Now That Columbus Day Is Over

Once upon a time, Columbus Day was a national holiday and school children would celebrate the discovery of America. Of course they also celebrated Christmas instead of Winter Break and Easter instead of Spring Break.

That Scoundrel, Columbus!

But more important than the discovery of America is the discovery of the following important facts:

  • That Columbus didn’t really discover America. It had already been discovered by Leif Ericson or Leif the Red or a bunch of Asians who walked across the ice from Russia to Alaska.
  • That Columbus never actually made it to America, but only to several of the islands in the Caribbean, so he only discovered islands, not a continent.
  • That Columbus never discovered anything, but instead thought he was in India, which was why the indigenous people were referred to as Indians.
  • America was named after Amerigo Vespucci, a mapmaker who supposedly put his name in that big blank spot west of the Atlantic – proof that Columbus’ role was unimportant.
  • Columbus paved the way for evil Europeans to bring warfare and disease to the Native Americans (we dare not call them Indians, although without Vespucci we couldn’t call them Native Americans.)

And while we’re at it…

  • Edison didn’t invent the electric light bulb.
  • Henry Ford didn’t invent the automobile.
  • Marconi didn’t invent the wireless (radio).

And we wonder why the world is in the shape it’s in.

So, I ask you to consider the following:

  • If Columbus hadn’t sailed west, you and I would probably be some peasant stock in Europe or Asia under some type of monarchy. If America hadn’t broken the mold, there’s no reason to believe that those born into royalty would have given up their power and prestige. Even after sending the royalty to the guillotine, the French managed to eke out an emperor or two. The Tsar ruled Russia until the Bolshevik revolution, the Shah didn’t let go until Jimmy Carter was president. Then there’s King Juan Carlos of Spain, Queen Elizabeth in Great Britain and of course Brad and Angelina of California.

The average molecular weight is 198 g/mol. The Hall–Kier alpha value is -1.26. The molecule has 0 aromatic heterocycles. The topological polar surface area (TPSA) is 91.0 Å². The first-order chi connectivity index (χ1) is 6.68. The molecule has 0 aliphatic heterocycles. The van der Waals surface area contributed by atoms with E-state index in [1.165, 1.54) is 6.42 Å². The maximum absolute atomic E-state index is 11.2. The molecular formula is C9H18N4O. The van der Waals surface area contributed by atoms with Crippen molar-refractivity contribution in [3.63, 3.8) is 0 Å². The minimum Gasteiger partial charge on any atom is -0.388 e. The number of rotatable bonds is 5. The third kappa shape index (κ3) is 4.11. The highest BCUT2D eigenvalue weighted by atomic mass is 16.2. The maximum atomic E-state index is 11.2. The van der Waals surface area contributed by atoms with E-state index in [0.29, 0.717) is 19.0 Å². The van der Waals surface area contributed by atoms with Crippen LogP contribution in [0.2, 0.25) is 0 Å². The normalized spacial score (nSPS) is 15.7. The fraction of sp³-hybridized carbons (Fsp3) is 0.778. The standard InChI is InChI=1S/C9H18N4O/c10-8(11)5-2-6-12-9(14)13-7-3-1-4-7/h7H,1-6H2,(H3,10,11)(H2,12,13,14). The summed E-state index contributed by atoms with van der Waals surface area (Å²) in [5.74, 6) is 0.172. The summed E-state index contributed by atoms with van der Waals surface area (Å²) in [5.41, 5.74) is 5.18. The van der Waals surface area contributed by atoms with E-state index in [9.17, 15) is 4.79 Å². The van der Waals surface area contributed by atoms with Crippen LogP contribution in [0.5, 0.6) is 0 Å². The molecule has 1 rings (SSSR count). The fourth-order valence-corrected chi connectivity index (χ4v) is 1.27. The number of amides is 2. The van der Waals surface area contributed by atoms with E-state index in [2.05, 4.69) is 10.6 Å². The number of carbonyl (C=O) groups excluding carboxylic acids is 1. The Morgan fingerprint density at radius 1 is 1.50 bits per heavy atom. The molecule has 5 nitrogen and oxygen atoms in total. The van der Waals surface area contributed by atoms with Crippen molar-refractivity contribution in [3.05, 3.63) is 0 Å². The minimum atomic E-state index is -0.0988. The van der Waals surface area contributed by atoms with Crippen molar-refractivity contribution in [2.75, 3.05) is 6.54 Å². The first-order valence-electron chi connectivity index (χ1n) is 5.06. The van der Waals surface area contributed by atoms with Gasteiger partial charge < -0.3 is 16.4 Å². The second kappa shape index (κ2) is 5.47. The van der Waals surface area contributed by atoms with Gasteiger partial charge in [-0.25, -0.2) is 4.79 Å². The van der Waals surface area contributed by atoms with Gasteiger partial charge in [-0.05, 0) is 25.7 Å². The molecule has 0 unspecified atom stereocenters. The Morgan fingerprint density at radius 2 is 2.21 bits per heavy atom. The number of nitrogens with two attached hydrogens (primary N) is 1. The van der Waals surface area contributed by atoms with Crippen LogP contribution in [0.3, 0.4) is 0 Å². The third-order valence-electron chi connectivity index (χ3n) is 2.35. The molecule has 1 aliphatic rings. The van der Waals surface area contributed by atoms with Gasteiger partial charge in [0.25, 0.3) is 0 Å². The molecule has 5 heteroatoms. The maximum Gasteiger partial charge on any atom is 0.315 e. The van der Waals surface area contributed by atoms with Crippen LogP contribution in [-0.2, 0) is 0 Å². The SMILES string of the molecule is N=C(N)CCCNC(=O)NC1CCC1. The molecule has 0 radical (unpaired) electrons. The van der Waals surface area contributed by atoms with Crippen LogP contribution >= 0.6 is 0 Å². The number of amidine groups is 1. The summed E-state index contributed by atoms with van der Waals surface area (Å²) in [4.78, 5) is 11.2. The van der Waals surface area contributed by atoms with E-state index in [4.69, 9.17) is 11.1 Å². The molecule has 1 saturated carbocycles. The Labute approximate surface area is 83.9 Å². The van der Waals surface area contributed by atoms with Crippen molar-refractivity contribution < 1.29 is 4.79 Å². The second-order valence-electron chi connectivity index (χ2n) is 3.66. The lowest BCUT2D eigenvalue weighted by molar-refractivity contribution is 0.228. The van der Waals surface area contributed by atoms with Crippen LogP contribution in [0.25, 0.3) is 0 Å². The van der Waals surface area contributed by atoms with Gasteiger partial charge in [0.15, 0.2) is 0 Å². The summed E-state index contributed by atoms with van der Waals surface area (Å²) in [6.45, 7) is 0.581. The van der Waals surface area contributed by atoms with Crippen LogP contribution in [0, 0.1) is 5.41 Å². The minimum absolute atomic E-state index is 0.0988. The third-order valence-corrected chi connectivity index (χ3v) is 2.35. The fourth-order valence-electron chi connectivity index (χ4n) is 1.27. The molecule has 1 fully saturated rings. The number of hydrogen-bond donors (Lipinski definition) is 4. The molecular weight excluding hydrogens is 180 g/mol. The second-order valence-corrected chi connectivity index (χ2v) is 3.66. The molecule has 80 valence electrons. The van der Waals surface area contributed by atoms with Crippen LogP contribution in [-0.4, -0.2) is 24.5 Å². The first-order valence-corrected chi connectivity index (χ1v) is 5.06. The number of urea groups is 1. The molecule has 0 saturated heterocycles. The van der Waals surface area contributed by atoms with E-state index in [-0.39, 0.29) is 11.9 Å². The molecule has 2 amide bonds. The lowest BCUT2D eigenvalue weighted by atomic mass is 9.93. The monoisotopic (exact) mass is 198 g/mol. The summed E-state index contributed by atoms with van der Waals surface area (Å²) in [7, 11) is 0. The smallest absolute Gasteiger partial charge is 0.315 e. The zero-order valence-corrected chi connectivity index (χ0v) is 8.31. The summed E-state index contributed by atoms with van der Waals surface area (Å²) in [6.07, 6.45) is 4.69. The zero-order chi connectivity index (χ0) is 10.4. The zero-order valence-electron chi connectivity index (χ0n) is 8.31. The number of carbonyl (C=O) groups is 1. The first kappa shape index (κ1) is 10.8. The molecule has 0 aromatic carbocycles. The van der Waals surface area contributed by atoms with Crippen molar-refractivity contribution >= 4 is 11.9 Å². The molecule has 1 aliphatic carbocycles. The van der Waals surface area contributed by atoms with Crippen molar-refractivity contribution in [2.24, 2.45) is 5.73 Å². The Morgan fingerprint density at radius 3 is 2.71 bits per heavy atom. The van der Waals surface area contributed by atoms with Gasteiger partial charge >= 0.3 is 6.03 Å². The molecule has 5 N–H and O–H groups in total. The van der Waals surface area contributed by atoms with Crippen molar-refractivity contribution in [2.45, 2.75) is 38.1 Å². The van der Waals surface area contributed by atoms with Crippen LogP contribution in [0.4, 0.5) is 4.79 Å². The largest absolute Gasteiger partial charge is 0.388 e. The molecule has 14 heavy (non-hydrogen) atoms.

• The value of an invention is not necessarily thinking of the idea first or even being the first to make it work. The value is in making its benefit available to others.
  • It was because of Edison, that electric lights became the norm (even though it was Westinghouse’s power distribution system that made it work.)
  • Ford invented a way to make cars inexpensive enough for people to be able to afford. He even paid his workers a seemingly “obscene” wage so that Ford employees would have enough money to purchase Ford Automobiles.
  • Marconi Wireless created the interest and expectation that communications could occur instantly from virtually anywhere to virtually anywhere including to and from ships at sea.

So to those who are down on the explorers and inventors, take comfort in the words of that great American philosopher, George Carlin, who said, “Remember, inside every silver lining – there’s a dark cloud!”

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